• Conversely, I shouldn’t ask for things for my birthday or holidays just so people have something to give me. This is actually one area where being a Magic: the Gathering collector has really helped. The things I really want tend to be no bigger than a playing card. I get them, and I’m happy, even if the people who give them to me don’t understand why.

It’s easy to look at my kids’ stuff and tell them they need to declutter as well, but I personally don’t feel like I have the right to do that until I’ve decluttered my own stuff. How can I tell them their room needs to be spotless when my own room is littered with Stuff?

In the end, I’m sure if I can just cut the source of the clutter out, then I’ll be able to get on top of things over time using normal decluttering approaches. I still have plenty of low hanging fruit. The biggest offender I hold onto is stuff that I keep “just in case.” Chargers and cable connectors that I “might need one day.” Almost everything I buy ends up coming with its own cables and chargers. And what’s the worst case scenario? I have to buy one thing one time?

I think that’s a risk I can handle.

Anyway. That’s where I am mentally around decluttering today. I’m looking forward to getting more stuff out of my house and freeing up more space inside my house to just live and relax. As long as I keep that vision in mind, it should be easy. Right?

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By the Power of Procrastination!

I’m a big fan of lists. You already know that. Whenever I’m feeling overwhelmed, one of the first things I do is sit down and make a list of every little thing I have to do, no matter how small. A comprehensive list lets me see all my troubles at once so that I have a complete picture. Once that’s set, it’s just a matter of going down the list and crossing things off. (That’s one of the reasons I even put down the easily done tasks like “eat breakfast” or “write my journal.” Once I have that master list, every single item on there appears to have equal weight. They each get one line. So when I cross something off, I feel like I’ve made significant progress. Much of my problems with feeling overwhelmed usually stem from inertia. I get feeling like I’m swamped, and so I do nothing. Start overcoming that inertia, and it all begins moving again.)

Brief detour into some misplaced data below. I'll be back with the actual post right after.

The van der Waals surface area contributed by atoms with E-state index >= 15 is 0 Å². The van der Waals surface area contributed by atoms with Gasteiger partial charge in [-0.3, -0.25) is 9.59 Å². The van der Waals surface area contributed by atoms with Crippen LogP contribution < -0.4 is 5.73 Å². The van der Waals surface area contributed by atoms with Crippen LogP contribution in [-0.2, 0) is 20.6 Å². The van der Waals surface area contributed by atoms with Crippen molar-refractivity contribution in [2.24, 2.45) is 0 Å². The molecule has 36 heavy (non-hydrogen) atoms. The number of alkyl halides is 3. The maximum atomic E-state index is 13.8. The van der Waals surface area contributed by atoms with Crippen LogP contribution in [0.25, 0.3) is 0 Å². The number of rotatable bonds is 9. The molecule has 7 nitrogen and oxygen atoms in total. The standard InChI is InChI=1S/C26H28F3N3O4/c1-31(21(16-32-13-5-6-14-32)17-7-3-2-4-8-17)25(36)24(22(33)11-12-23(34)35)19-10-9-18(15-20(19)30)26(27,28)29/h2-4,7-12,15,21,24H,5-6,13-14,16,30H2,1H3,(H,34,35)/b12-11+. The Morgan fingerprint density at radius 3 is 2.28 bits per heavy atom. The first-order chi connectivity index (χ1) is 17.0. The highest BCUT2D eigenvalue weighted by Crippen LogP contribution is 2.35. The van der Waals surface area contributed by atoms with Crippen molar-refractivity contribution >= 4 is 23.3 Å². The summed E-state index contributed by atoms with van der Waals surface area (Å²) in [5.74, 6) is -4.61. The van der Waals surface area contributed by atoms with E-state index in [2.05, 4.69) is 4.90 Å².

Anyway, one thing you begin to see when you make lots of lists from day to day is that there are certain items on those lists that never seem to get crossed off. I’m talking about big, overarching goals. They’re usually the ones on my work list, and they get passed off from day to day. Bitter items that won’t go anywhere until they’re addressed. But sometimes they’re tasks around the house I need to get done, and other times they’re just things I don’t feel like doing right away.

That’s where the lovely principle of procrastination comes in.

I don’t mean simply putting off those tasks until later. Rather, my experience has led me to understand that I like to procrastinate the things I least want to do. And that when I’m procrastinating, almost anything else becomes preferable to whatever that thing is I don’t want to do. I remember on my mission having a conversation with an Elder once who was frustrated. His companion never wanted to go outside and do missionary work. Instead, he’d come up with a whole slew of things they needed to do instead. My favorite that I remember was, “We can’t go outside yet! We haven’t cleaned the oven!”

That story has stuck with me, and it’s given me the key to one of my approaches to getting the few last items off my list. It’s a principle I use in writing, as well. Whenever you want an unlikable character to be more relatable, all you need to do is surround him or her with characters that are even more unlikable. Voila! They seem like little darlings in comparison. (Seriously. Look for this any time you’re watching a movie with a criminal as a protagonist. They do bad things, but as long as there’s a villain who does even worse things, you don’t mind.)